Somehow I did not see this initial post of yours. That is why I asked about a previous thread. Here is a first stab at sorting this out.
In the West, there was (is?) a qualitative distinction between monastic consecration and marriage..
Marriage, the married state, is a Mystery/Sacrament. The Monastic, consecrated life is not. To me the monastic life is consecration to a complete (perfect) living of the vocation of the baptized; in that sense it is a Mystery for all the baptized.
Some try to apply that distinction to the clerical / laical relationship due to the idea of the ontological change that occurs at ordination.
An orthodox priest told me that they did not believe in an ontological change at ordination, but a "functional" change in how service in the Church is performed..
That seems the Orthodox view regarding ordination. It is the view of Met. John Zizioulas for example; see his book Being and Communion
regarding the sphragis/seal. Tonsure, not necessarily ordination, is traditionally the entrance into the clerical or monastic state.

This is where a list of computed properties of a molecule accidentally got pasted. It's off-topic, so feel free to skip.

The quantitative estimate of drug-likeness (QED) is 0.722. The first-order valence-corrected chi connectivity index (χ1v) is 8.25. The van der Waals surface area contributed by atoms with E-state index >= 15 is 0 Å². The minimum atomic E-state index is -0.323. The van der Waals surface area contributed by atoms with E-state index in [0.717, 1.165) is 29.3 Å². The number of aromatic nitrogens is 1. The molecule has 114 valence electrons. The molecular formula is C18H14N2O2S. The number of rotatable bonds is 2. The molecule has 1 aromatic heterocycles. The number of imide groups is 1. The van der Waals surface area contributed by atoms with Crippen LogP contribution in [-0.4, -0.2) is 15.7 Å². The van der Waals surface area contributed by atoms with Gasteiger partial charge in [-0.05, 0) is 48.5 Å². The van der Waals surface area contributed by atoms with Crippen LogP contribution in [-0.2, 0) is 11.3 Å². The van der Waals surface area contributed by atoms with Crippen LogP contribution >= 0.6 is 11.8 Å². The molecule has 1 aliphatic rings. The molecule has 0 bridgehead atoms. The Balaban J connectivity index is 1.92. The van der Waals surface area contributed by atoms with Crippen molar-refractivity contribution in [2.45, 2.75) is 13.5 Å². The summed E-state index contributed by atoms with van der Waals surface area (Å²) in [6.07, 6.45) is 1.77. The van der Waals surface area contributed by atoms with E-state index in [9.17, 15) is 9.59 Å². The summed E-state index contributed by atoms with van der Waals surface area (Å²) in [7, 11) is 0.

I would to clarify and understand this. Am I misunderstanding? How are these two relationships understood in the byzantine churches?
Monastic vs Marriage? Clerical vs. laity?
My understanding as a Byzantine Catholic is Byzantine AND CATHOLIC. I accept that ordination conveys a seal, sphragis, usually called in the West a Character, as does baptism and chrismation.
One is either cleric or lay. A monastic is either cleric or lay; a monastic can be either ordained or not. A cleric can be ordained or not. A monastic is not married. One may be married and ordained, the traditional norm being one wife before ordination.